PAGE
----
Representative John Lewis, who passed away last Friday, will be remembered as a key figure and moral authority in the blood-drenched civil rights era when Black people were systematically deprived of their basic human rights.
Mr. Lewis left us a template to passionately disarm hate and take part in what this icon deemed ‘good trouble.’
As powerful as his legacy will be, there is so much more we can take away from his time on earth. Representative Lewis’ inspiring life was due to being a well-rounded figure. Outside his fight for racial equality, Mr. Lewis strived to be holistically enriching. While we remember and memorialize his legacy, there are so many lessons we can take away from this civil rights icon.
For starters, he knew the importance of presenting himself well. Before his first time protesting, John Lewis found a used men’s store and bought a suit with a vest along with a solid black tie. Mr. Lewis knew he would likely be arrested and his photo would be everywhere. He knew that he might be interviewed and that he and his brethren would be filmed. “They could not paint me as a raggedy lost soul. I looked sharp. I looked clean,” John Lewis explained.
Congressman Lewis also spoke up for issues outside his core focus. In 1987, he attended the “Freedom Rally” for Soviet Jews where he vouched, “As long as one Jew is denied the right to be Jewish in the Soviet Union, we all are Jews in the Soviet Union.” Mr. Lewis also participated in the Women’s March and March for Our Lives. The five times Mr. Lewis was arrested as a Congressman, he was involved in protesting for better policies around child labor laws, gun control, and food stamps. Though he had a pet cause, the civil rights hero knew when to use his platform and used it often.
He also knew how to have fun. Upon hearing the news of his passing, countless public figures posted photos and videos of Mr. Lewis grooving and dancing at parties and public events. It was known that his favorite song was Happy by Pharrel (Michelle Obama posted a touching video of him dancing to this tune at a campaign rally for Stacey Abrams in 2018). He crowd surfed after an interview with Stephen Colbert. In a conversation with musician John Baptist Jr., Mr. Lewis underscored the value of “joy and frolic.“
More than any public figure I admire, John Lewis knew when to be firm with his convictions. When he was a member of the Student Nonviolent Coordinating Committee, Mr. Lewis sometimes refused bail to underscore the deep injustice people suffered and to also ensure the racist criminal justice system would receive no further financial support. Though he was immensely disappointed by President Clinton’s action, he was fervently opposed to impeachment because he knew it had nothing to do with morals or the integrity of the office. He chose not to attend the inauguration of then President-elect Trump stating, “You cannot be at home with something that you feel that is wrong, is not right.”
The trait I will admire most about John Lewis is his ability to forgive. In May 1961, while attempting to enter a “Whites Only” waiting area at a bus station in South Carolina, Lewis was beaten by a gang of Klansmen, robbed, and left in a pool of blood.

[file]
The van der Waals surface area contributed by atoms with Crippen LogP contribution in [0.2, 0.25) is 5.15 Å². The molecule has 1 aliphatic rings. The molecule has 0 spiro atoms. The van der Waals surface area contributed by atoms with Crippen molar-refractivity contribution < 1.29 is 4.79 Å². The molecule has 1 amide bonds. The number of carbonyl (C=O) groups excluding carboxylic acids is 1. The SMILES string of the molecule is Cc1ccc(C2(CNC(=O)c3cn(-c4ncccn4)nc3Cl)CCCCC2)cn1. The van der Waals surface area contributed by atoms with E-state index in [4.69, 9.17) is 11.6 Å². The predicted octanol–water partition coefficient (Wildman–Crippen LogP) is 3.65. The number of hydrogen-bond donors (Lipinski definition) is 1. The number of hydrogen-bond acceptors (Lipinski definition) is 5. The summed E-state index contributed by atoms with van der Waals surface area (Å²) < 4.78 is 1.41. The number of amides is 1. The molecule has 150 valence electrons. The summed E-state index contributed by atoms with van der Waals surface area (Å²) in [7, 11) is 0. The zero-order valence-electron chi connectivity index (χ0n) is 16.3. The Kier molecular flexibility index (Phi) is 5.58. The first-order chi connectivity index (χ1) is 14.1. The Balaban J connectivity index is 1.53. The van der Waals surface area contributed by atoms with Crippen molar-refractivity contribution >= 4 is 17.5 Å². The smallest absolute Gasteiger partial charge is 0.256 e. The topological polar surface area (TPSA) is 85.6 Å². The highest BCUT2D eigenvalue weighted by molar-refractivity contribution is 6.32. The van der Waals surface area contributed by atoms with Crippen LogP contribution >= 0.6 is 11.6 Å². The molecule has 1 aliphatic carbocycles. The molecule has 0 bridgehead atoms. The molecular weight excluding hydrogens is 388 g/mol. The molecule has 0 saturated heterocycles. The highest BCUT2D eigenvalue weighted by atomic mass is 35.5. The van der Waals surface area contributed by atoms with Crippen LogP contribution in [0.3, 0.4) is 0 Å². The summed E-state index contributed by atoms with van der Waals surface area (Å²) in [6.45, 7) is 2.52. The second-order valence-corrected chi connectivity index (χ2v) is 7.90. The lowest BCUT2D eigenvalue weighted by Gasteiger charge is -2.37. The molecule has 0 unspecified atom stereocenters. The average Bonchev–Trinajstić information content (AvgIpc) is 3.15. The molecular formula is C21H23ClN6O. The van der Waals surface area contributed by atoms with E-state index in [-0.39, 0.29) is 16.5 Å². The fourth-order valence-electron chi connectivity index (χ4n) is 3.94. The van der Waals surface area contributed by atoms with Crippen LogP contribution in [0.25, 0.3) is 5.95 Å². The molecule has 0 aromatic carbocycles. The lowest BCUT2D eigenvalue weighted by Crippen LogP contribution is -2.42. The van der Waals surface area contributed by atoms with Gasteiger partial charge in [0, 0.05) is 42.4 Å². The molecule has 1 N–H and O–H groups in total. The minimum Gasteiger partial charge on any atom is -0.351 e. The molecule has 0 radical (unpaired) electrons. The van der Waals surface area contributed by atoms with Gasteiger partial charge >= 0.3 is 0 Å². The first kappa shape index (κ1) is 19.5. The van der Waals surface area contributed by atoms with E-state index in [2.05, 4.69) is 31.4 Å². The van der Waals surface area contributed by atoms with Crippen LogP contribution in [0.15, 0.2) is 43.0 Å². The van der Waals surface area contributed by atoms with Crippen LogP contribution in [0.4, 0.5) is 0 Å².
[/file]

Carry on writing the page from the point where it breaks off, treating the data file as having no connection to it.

Despite having every justification for being vengeful, then 25-year-old John Lewis beckoned his followers to have compassion for his persecutors and even declined to press charges then. As he explained to a crowd decades later, “At that point, the only power we had was the power to forgive.”
In 2009, a 70-year-old man and his son tracked down Congressman Lewis. The man was Elwin Wilson, the individual who, almost 40 years ago, brutally beat the young activist. When Mr. Wilson, and his kid, sat down with the civil rights icon, he expressed immense regret for his actions. Fighting back tears he said, “I’m so sorry about what happened back then.” As Elwin’s son began to sob, Mr. Lewis replied, “It’s okay I forgive you.”
Mr. Lewis even forgave George Wallace, the ardent segregationist governor of Alabama. In a 1988 New York Times op-ed,Mr. Lewis wrote, “When I met George Wallace, I had to forgive him, because to do otherwise — to hate him — would only perpetuate the evil system we sought to destroy.”
In his memoir Walking with the Wind, he noted, “The essence of non-violent life is the capacity to forgive — even as a person is cussing, or pushing a lit cigarette into your neck.”
His ability to forgive exemplified his strength and a sense of fortitude to carry on with life. He knew that we are a better nation when we provide room for change. He also knew what many social justice warriors and cancel culture crusaders have not yet learned: political leaders are human and largely a reflection of their time. They can be malleable. They, like everyone else, have an ability for adjustment. Growth must be an inclusive activity, not just for those who already agree with us. For redemption is the only way for true progressive change to form. But first you have hope. And in order to do, you must forgive those who have deeply wronged you.
The issues Mr. Lewis fought for are now at the heart of our national conversation. Whether we are students of his work or knowledgeable about it, we all owe him a debt of gratitude because we are standing on his shoulders. As I move forward, I will take to heart the lessons I learned from John Lewis.